By the year 2050, nearly 80% of the earth's population will reside in urban centers. Applying the most conservative estimates to current demographic trends, the human population will increase by about 3 billion people during the interim. An estimated 109 hectares of new land (about 20% more land than is represented by the online meds cialis country of Brazil) will be needed to grow enough food to feed them, if traditional farming practices continue as they are practiced today. At present, throughout the world, over 80% of the land that is suitable for raising crops is in use (sources: FAO and NASA). Historically, some 15% of that has been laid waste by poor management practices. What can be done to avoid this impending disaster?

Could the Vertical Farm Project offer a real window on how not just to feed 9.2 billion people, but to feed them well while reducing everyone's "footprint" on the Earth?

The Vertical Farm Project is the home site for this concept and offers a very robust and sophisticated look at the opportunities and options for going vertical with food production. There is a lot of tremendously interesting material there, with serious looks at challenges and buy cialis in india benefits.

If you are at all tempted by the discussion, the Vertical Farm Project site is recommended for a look.

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Comments (21)Add Comment
Giant 30 story filters
written by Paul Hughes, September 22, 2007
The corporeal sense of 30 story vertical ag is that of organs, multi tasking organs that are vital to wow)) buy levitra low price sustaining the organism/system.
Try It
written by bpg131313, September 24, 2007
I don't see why we can't try it. We don't know if something like this will work because it's not something we've done before. I know it's an odd sounding idea, but I'm willing to give them a chance to make it work. Let them build them. Let's see the results. I hope it works because it'll bring food production into the city.
vertical urban farms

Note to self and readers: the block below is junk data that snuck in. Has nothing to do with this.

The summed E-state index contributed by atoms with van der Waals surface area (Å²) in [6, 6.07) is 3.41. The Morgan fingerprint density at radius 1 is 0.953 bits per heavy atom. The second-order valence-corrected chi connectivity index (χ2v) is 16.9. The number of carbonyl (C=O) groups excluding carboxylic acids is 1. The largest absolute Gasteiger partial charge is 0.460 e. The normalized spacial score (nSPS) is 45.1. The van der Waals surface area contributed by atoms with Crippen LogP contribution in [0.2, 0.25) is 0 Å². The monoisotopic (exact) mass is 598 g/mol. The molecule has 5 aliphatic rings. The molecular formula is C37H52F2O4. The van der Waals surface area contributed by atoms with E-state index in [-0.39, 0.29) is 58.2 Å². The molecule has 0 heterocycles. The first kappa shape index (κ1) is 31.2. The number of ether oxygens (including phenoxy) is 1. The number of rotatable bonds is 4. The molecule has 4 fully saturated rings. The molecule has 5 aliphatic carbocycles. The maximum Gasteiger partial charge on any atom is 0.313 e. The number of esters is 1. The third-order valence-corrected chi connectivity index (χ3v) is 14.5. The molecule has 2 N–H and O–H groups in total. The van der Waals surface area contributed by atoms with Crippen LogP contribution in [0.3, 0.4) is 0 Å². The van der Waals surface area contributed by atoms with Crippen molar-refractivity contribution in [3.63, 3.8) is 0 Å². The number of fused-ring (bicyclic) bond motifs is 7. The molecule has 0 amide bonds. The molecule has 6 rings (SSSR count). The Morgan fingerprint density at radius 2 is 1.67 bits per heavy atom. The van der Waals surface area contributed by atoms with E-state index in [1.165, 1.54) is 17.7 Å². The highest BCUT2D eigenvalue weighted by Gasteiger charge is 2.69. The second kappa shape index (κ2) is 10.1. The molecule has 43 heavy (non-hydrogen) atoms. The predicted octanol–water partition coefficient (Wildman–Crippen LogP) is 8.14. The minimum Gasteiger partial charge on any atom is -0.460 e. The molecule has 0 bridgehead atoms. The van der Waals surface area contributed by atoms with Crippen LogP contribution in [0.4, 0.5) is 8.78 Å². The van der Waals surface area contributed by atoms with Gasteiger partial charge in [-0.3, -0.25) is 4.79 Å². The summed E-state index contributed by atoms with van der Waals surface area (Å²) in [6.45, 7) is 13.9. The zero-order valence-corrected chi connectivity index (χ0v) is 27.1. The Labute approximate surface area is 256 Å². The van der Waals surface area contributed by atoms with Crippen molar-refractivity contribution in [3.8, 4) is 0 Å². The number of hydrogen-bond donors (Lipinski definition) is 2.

written by Marilyn Terrell, September 24, 2007
Check out this and other stories about sustainable cities on the Carnival of Cities, hosted this week on Intelligent Travel: http://intelligenttravel.typep...f-cit.html
Low hanging fruit
written by Paul Barthle, September 25, 2007
The concept of it's great! viagra for sale online urban farming will be a necessity if we don't find a suitable energy source before petroleum becomes prohibitively expensive. The first step should always be as a proof of concept and should target products that would return the cialis soft tablets most benefit for the dollar. Choose crops that are most valuable at each location. Strawberries are summer produce in New England, but are late winter crops her in South Florida. They don't travel well and are most valuable at the beginning of the season, before the market is flooded with premium fruit. Imagine locally grown crops that are same day fresh when snow is falling outside! Prove that it can be profitable and you'll see more investment, and almost as importantly, lobbying for municipal tax credits because of the environmental benefits of local production.
A radical but great idea
written by mangut sm, September 29, 2007
this is perhaps the boldest response by environmentalist to emerging environmental issues. it will inspire futuristic arhitectural expressions and will make architecture relevant in the drive to improving the human condition.
Living Tower
written by lorenzo, October 27, 2007
more informations on
written by Sylvie Pollard, November 20, 2007
I love this idea, it is definitely something that can be done speedily, when politicians stop spending on wars. We need the countryside to be as wild as possible, but we need to grow white daisies everywhere. We also need white buildings, maybe just roof tops, all over the world, in cities, towns and villages. If the albedo effect dropped by a tenth from today's level, the effect would be comparable to a 5 fold increase in atmosphere concentrations of co2. Given the amount of snow and ice were losing each year, I think this is a matter of urgency. The warmer the try it cialis uk atmosphere becomes the sooner the methane crystals of the ocean will melt, not to viagra with no prescription in britain mention the permafrosts in Siberia, (happening already) which will cause firestorms killing everything in it's wake! Deforestation has to stop instantly, with replanting of the tropical forests instead. The planting of clover replenishes the soil as well as soaking up a lot of co2. We need electric cars, solar or wind-hydrogen power and levitra 100 solar power platforms at sea. With all this and vertical farming we might have a chance. Do our leaders have this knowledge and/or the political will? I doubt it!